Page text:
Rise Vision vs Yodeck
Yodeck is a digital signage solution for businesses, with clients including Ford, Vice Media, and Adidas. There’s some provision for schools, but the main focus is on an adult audience, with little provision for younger viewers. It’s another solution that works with any monitor, though it does require a Yodeck player, built on the Raspberry Pi minicomputer. Compare this with Rise Vision’s player options, which are more varied, though they also include a Raspberry Pi-based unit. The two approaches are different: Yodeck’s focus is more on providing a simplified out-of-the-box experience, while our view of players is about helping schools maximize the effectiveness of the hardware they already have.
Yodeck scores over Rise Vision if you’re its target audience: a tech-savvy, well-funded company looking for easy, versatile digital signage. For schools, the picture’s the opposite. Yodeck has a slightly steeper learning curve and supports fewer types of devices. It’s compatible with a narrower range of players, and users pay for many features that matter to Penn State or Ford, but not to a K-12 school: custom user roles, audit logs and player storage encryption matter less than a focused template library.
Vivi vs. Rise Vision
Vivi is a screen sharing and communication app designed specifically for schools. They have educational content designed to teach school staff how to use their app, and claim a quarter-million individual users.
The trouble with Vivi from a digital signage perspective is that digital signage isn’t really what they do. Vivi exists for in-classroom educational functions, mainly screen sharing and casting; it’s a tool to digitize education, with its signage functionality mainly oriented toward the front of the classroom. In fact, Vivi only started offering signage at all in 2018, and its signage is tightly integrated with its other offerings.
On Vivi’s website, user categories and feature sets are matched up; digital signage is for IT staff, which reflects a relatively restrictive approach requiring more technical skill than a small school team might be able to muster.
Here’s how the two tools stack up:
Vivi’s digital signage requires converting existing slideshows and other content into movies before they can be displayed, and while it can handle most common image types, it requires that images be 1920X1080.
Vivi is a fantastic tool if you’re a tech-savvy school looking for a global solution to digitize education. If that’s you, the relatively restrictive approach its signage takes might be a good trade-off against its other features. But if you’re a school with a small IT team or just a single person managing content for digital signage, it’s not such a great fit. And if you’re looking for a way to segue into using digital signage one step at a time, Rise Vision might suit your needs better.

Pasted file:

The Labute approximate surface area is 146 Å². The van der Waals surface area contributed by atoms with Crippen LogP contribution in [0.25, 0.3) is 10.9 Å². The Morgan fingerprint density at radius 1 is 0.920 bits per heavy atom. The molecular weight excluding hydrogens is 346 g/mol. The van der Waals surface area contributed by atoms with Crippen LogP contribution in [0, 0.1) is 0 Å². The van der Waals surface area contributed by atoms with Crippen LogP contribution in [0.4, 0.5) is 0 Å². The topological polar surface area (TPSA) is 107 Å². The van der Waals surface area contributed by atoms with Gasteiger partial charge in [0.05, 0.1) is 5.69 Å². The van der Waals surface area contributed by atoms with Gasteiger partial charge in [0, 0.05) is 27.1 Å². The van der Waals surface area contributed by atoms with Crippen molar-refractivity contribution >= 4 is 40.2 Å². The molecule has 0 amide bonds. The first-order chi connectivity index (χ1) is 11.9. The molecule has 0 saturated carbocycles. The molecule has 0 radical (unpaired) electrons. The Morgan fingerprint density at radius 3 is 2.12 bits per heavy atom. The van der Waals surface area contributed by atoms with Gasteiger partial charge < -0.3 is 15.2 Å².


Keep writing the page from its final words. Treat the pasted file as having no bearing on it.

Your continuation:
Four Winds Interactive vs Rise Vision
Four Winds Interactive (styled FWi) is a dedicated education digital signage solution, oriented chiefly toward universities, as well as toward a diverse range of businesses including healthcare and airports. It’s best used by larger communities of over 200, and the company website’s ‘Industries’ section doesn’t list K-12 schools.
The list of tools in the FWi arsenal is impressive, including application authoring software for digital signage and an integration tool to draw data from third-party systems. If this sounds like it requires fairly significant IT chops, we’d tend to agree with you. It’s also the kind of provision you’d want if you were integrating digital signage into a sales and marketing or corporate communications technology stack. Colleges and businesses are in that position, K12 schools mostly aren’t.
FWi is a highly versatile tool, but it draws its versatility from letting you customize the tool itself. You can tailor your subscription package to suit your needs, customize the software itself (not merely the content it displays), and automate processes. That’s one approach to versatility.
Rise Vision’s approach is a little different, and tends to suit K-12 schools better. Most schools have busy IT staff and one or two people working on communications. There’s no time or interest for tailoring software. The solution has to work now, with the hardware already available, and allow schools to quickly create content and respond to changing circumstances.
Here’s how the stats compare:
FWi is a great tool, but it’s not an ideal fit for the needs of most K-12 schools. Rise Vision’s feature set, focused on ease of use and functional versatility out of the box, is usually closer to what schools need.
The best software for digital signage in schools is as agnostic as possible when it comes to devices, players, and screens. That way, schools can use the hardware they already have. Many digital signage tools, chasing performance or efficiency, opt to tie users to certain devices or players. Rise Vision doesn’t. It works on all commonly available operating systems, a wide variety of players, and any screens.
Schools need software that lets you create content quickly, and the best solution we’ve ever found for that is customizable templates. Most schools don’t have the time to acquire graphic design skills, but they still want their content to look good.
Finally, the real deal breaker for most schools we talk to is ease of use. School teams don’t want customized software or world-beating features. They want something that they can use right now, which means a shallow, short learning curve. That’s the concept Rise Vision’s interface is built around. If you’ve used a computer, you can use Rise Vision today.